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Mike Fenwick

Jan 21, 2013 at 10:54

It is now coming up for 30 years since I wrote an article in another trade paper which contained these words:

" Failure to obtain the necessary authorisation is not solely based on an objective assessment of what is right or wrong, nor indeed of what is deemed criminal. The criteria which may dictate whether you are guilty of a potential criminal act may not be the commission of such an act. The over-riding criteria may be your ability to adhere to a set of subjectively assessed rules and, even more significantly, your ability to absorb the running costs involved in enforcing such rules. Ignore honesty! It may be the rules and costs which prove to be your prison."

"It is also a recipe for disaster. Simple arithmetic is all that is required to produce "criminals out of the hat".

"Take any drop in the number of intermediaries to be regulated, add any increased regulation costs and multiply by a call on the compensation fund and they equal an immediate cost increase. Any such costs are uncontrollable and there is no compensating price increase. An inability on the part of an intermediary to absorb totally all such costs becomes a potential criminal offence. You do not have to commit an offence, it can just happen to you."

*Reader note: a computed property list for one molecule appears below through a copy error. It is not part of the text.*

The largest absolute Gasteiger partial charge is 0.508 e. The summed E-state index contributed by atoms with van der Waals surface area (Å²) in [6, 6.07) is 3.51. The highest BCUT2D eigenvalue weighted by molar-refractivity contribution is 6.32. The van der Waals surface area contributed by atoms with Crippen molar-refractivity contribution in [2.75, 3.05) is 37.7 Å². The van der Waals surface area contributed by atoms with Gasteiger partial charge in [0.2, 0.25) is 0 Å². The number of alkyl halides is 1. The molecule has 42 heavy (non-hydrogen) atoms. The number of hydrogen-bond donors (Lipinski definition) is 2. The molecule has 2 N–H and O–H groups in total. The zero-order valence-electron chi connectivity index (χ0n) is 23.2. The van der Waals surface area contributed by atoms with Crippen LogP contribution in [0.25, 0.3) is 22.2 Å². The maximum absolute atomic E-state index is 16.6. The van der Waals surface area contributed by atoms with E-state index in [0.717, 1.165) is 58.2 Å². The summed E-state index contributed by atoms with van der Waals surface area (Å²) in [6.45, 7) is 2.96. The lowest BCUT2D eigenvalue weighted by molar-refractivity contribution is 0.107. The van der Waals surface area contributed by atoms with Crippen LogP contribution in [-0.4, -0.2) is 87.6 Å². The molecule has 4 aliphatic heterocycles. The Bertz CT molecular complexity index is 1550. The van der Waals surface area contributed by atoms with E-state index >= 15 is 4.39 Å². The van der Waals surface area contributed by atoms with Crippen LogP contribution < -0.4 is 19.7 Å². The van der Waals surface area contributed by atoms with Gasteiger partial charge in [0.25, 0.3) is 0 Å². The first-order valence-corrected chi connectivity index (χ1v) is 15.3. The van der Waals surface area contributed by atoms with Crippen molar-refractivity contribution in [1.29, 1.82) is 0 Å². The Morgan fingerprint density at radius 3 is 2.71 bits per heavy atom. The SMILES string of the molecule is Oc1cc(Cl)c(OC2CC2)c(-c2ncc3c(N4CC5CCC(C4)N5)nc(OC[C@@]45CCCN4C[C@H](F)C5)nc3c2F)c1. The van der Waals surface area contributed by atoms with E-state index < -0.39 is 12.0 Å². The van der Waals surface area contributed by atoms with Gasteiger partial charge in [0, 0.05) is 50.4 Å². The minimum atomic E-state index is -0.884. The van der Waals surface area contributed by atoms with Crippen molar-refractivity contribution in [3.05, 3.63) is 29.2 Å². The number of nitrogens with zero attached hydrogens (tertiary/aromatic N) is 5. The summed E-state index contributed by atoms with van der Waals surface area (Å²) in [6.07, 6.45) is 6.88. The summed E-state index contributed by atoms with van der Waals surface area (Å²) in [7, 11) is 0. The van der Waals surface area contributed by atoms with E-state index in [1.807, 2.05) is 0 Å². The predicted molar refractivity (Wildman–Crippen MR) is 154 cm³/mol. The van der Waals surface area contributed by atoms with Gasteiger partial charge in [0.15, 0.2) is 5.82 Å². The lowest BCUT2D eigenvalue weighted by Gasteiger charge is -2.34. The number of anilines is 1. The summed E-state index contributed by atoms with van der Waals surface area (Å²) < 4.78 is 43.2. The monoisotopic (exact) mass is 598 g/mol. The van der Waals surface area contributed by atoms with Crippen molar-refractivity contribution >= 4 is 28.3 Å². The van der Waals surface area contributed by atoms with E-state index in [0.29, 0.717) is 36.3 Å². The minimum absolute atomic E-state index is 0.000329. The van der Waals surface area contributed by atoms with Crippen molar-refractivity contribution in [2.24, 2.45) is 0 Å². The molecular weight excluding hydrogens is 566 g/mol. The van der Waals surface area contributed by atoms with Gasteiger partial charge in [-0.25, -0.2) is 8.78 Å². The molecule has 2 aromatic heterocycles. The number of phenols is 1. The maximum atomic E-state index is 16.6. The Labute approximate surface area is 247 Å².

It therefore comes as little surprise to me to read the above article.

My original article came after meetings with Prof James Gower, who drew the first blueprint for financial regulation, and in doing so instigated a generic mistake which has been carried forward to this day.

In essence that mistake is to attempt to regulate a market, whether for product or advice, without using the ingredients, and the forces of the market itself - namely the ability to assess and price risk.

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RichardR

Jan 21, 2013 at 11:09

What's the problem?

No IFAs, no advice

No advice, no miss selling

No miss selling, no compensation

No compensation, no FSCS

Job done

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alec hargreaves

Jan 21, 2013 at 11:17